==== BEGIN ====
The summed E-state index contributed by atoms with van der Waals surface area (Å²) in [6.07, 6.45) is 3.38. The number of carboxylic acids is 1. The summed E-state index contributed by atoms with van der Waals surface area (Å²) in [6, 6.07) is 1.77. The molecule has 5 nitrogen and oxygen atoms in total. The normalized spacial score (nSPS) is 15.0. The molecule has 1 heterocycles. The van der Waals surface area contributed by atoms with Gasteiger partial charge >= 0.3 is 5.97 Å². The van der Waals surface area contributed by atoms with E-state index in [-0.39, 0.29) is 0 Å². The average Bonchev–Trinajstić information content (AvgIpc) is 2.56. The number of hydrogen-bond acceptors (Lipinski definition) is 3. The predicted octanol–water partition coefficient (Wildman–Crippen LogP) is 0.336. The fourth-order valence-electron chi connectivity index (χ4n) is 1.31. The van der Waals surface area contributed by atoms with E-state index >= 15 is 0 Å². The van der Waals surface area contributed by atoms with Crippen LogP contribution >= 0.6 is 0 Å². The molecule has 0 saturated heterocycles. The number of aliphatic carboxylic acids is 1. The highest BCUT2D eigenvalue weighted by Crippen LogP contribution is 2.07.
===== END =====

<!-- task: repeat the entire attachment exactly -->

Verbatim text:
The summed E-state index contributed by atoms with van der Waals surface area (Å²) in [6.07, 6.45) is 3.38. The number of carboxylic acids is 1. The summed E-state index contributed by atoms with van der Waals surface area (Å²) in [6, 6.07) is 1.77. The molecule has 5 nitrogen and oxygen atoms in total. The normalized spacial score (nSPS) is 15.0. The molecule has 1 heterocycles. The van der Waals surface area contributed by atoms with Gasteiger partial charge >= 0.3 is 5.97 Å². The van der Waals surface area contributed by atoms with E-state index in [-0.39, 0.29) is 0 Å². The average Bonchev–Trinajstić information content (AvgIpc) is 2.56. The number of hydrogen-bond acceptors (Lipinski definition) is 3. The predicted octanol–water partition coefficient (Wildman–Crippen LogP) is 0.336. The fourth-order valence-electron chi connectivity index (χ4n) is 1.31. The van der Waals surface area contributed by atoms with E-state index >= 15 is 0 Å². The van der Waals surface area contributed by atoms with Crippen LogP contribution >= 0.6 is 0 Å². The molecule has 0 saturated heterocycles. The number of aliphatic carboxylic acids is 1. The highest BCUT2D eigenvalue weighted by Crippen LogP contribution is 2.07.